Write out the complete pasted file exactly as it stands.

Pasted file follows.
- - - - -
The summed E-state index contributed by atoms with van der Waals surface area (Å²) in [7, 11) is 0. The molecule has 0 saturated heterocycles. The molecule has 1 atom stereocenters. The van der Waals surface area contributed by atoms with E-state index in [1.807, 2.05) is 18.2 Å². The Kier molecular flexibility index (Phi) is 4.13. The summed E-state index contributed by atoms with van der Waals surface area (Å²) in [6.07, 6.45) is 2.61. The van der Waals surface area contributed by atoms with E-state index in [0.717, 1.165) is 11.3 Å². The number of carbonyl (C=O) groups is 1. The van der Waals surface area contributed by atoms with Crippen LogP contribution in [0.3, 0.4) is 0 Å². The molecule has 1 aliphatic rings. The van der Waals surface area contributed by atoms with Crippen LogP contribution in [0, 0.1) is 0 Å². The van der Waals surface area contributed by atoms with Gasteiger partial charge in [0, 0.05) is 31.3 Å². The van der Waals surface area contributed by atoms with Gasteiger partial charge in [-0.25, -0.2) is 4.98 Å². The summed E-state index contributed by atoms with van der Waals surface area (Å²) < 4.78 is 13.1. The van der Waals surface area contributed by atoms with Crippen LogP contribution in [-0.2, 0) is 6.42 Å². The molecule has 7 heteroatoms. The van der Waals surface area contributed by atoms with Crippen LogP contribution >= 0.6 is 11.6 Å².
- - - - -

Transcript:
The summed E-state index contributed by atoms with van der Waals surface area (Å²) in [7, 11) is 0. The molecule has 0 saturated heterocycles. The molecule has 1 atom stereocenters. The van der Waals surface area contributed by atoms with E-state index in [1.807, 2.05) is 18.2 Å². The Kier molecular flexibility index (Phi) is 4.13. The summed E-state index contributed by atoms with van der Waals surface area (Å²) in [6.07, 6.45) is 2.61. The van der Waals surface area contributed by atoms with E-state index in [0.717, 1.165) is 11.3 Å². The number of carbonyl (C=O) groups is 1. The van der Waals surface area contributed by atoms with Crippen LogP contribution in [0.3, 0.4) is 0 Å². The molecule has 1 aliphatic rings. The van der Waals surface area contributed by atoms with Crippen LogP contribution in [0, 0.1) is 0 Å². The van der Waals surface area contributed by atoms with Gasteiger partial charge in [0, 0.05) is 31.3 Å². The van der Waals surface area contributed by atoms with Gasteiger partial charge in [-0.25, -0.2) is 4.98 Å². The summed E-state index contributed by atoms with van der Waals surface area (Å²) < 4.78 is 13.1. The van der Waals surface area contributed by atoms with Crippen LogP contribution in [-0.2, 0) is 6.42 Å². The molecule has 7 heteroatoms. The van der Waals surface area contributed by atoms with Crippen LogP contribution >= 0.6 is 11.6 Å².